Japan’s rent-a-family industry

Elif Batuman for The New Yorker:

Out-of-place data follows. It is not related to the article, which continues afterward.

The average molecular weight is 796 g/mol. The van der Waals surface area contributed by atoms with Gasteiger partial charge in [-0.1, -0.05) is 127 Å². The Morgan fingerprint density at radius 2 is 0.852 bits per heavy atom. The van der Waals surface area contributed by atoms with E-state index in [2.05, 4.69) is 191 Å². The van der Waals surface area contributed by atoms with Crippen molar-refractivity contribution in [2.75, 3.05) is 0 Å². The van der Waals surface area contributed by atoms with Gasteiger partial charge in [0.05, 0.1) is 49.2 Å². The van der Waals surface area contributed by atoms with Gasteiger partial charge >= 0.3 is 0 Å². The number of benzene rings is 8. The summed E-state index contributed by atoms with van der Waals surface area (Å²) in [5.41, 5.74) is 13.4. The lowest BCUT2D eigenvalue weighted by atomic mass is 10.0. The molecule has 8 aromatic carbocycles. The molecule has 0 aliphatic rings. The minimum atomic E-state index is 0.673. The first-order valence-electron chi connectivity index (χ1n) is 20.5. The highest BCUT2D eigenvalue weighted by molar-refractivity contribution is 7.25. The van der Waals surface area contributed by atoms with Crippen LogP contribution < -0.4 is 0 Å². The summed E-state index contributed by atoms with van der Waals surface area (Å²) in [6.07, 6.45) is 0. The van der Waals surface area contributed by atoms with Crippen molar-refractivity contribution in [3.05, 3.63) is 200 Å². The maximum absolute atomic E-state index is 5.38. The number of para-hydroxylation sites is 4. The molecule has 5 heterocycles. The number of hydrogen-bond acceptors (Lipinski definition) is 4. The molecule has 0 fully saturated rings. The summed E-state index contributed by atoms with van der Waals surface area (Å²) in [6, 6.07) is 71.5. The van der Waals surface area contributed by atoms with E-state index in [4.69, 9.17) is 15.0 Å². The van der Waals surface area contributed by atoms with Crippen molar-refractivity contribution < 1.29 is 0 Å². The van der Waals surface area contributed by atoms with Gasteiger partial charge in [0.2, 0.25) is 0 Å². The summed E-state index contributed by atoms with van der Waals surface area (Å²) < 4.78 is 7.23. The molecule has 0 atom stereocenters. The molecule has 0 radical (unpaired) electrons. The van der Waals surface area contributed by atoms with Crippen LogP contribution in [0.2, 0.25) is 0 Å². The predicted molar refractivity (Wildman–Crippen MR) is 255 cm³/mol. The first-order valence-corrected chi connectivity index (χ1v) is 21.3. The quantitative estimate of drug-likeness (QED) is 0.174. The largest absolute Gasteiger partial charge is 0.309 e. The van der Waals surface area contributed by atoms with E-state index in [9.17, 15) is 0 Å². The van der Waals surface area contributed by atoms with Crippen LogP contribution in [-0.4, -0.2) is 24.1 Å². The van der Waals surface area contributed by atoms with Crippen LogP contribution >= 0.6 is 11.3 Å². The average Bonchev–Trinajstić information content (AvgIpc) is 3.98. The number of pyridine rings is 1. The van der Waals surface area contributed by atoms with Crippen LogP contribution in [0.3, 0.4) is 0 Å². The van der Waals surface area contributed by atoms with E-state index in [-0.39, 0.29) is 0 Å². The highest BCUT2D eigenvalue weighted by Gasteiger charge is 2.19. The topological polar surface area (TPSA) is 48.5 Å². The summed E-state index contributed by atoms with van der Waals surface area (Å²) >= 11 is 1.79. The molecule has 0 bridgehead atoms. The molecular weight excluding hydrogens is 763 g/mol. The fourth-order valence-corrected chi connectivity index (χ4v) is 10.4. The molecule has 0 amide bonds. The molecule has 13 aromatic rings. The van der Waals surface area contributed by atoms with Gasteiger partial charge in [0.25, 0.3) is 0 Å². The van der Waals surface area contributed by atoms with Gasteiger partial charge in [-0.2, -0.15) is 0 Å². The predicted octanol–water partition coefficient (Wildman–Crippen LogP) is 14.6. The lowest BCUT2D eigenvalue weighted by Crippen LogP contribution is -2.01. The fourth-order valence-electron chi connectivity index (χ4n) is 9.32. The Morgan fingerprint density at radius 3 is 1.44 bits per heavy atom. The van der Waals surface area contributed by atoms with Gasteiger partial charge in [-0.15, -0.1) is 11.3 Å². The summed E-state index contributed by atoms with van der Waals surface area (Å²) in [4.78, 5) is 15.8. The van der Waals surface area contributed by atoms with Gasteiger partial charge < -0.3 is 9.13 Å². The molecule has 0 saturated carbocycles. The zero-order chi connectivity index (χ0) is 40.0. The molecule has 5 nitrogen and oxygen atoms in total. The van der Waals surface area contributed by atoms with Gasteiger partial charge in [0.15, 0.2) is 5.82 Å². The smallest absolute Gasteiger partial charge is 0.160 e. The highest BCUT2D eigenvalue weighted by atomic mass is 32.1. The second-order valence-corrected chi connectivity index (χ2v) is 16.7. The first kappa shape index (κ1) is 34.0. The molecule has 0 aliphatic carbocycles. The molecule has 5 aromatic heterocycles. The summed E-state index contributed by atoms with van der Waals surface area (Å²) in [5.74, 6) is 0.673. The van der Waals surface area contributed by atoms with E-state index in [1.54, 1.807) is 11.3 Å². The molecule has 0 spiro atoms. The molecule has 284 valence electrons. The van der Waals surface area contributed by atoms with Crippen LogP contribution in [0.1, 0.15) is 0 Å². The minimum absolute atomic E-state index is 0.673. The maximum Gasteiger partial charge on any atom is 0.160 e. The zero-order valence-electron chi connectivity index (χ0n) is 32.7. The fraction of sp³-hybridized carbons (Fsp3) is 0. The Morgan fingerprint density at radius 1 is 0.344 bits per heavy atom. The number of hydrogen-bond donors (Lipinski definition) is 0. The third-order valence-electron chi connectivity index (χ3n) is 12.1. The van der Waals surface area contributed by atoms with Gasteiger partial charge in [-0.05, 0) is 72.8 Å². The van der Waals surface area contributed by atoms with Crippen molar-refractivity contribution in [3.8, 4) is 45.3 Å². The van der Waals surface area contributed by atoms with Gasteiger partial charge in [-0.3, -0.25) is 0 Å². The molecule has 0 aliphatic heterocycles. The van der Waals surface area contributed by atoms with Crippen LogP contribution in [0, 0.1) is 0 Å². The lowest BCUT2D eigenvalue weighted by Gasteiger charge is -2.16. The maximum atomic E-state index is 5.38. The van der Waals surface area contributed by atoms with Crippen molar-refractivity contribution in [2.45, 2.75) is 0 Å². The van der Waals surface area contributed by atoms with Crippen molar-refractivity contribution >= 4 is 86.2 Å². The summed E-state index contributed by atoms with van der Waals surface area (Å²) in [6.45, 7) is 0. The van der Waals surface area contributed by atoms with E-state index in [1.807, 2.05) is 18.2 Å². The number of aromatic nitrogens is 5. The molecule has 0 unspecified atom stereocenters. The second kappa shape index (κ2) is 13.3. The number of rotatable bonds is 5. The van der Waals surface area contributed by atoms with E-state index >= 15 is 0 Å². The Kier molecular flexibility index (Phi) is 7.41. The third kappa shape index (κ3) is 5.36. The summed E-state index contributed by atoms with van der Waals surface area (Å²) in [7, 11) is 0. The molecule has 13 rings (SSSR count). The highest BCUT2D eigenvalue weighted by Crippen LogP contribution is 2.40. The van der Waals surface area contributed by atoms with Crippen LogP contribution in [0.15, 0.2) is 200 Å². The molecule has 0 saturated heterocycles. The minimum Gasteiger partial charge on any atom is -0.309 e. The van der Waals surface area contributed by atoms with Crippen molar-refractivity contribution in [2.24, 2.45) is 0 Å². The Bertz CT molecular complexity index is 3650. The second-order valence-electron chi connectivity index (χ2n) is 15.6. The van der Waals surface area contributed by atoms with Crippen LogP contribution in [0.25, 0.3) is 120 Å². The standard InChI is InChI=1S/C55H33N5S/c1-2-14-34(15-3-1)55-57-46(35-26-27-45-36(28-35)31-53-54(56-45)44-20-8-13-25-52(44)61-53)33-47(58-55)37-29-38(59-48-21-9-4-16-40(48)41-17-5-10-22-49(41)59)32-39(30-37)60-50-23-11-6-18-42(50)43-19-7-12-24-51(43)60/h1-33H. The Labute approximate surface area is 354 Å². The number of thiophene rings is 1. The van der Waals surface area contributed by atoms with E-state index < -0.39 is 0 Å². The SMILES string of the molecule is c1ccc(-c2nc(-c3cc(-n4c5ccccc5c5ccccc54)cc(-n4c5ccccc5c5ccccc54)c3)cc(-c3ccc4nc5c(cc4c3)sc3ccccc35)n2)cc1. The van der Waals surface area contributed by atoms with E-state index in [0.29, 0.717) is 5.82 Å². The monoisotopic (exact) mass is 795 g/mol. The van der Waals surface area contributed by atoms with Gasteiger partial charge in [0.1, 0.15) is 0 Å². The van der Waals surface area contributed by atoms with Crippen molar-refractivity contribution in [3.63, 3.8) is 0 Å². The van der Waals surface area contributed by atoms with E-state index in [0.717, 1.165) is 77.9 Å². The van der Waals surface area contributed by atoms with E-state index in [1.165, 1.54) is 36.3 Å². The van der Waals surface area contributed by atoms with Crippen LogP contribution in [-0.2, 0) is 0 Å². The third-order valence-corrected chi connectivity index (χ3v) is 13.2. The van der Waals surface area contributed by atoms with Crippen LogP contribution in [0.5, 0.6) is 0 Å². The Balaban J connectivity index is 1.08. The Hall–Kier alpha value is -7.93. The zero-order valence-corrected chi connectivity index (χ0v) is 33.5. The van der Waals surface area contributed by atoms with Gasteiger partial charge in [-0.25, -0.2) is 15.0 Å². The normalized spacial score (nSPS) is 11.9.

Hagemashi-tai, which can be translated as “I want to cheer you up,” was started in 2006 by Ryūichi Ichinokawa, a middle-aged former salaryman with a wife and two sons. Five years earlier, Ichinokawa had been deeply shaken by news of a stabbing at a private elementary school in a suburb of Osaka, in which eight children around his sons’ age were killed. Such incidents are rare in Japan, and schools weren’t equipped with appropriate counselling services, so Ichinokawa enrolled in a psychology course, hoping to become a school counsellor. Instead, he ended up launching a Web site that offered counselling by e-mail. From there, he branched out into renting relatives. A lot of problems, it seemed, were caused by some missing person, and often the simplest solution was to find a substitute.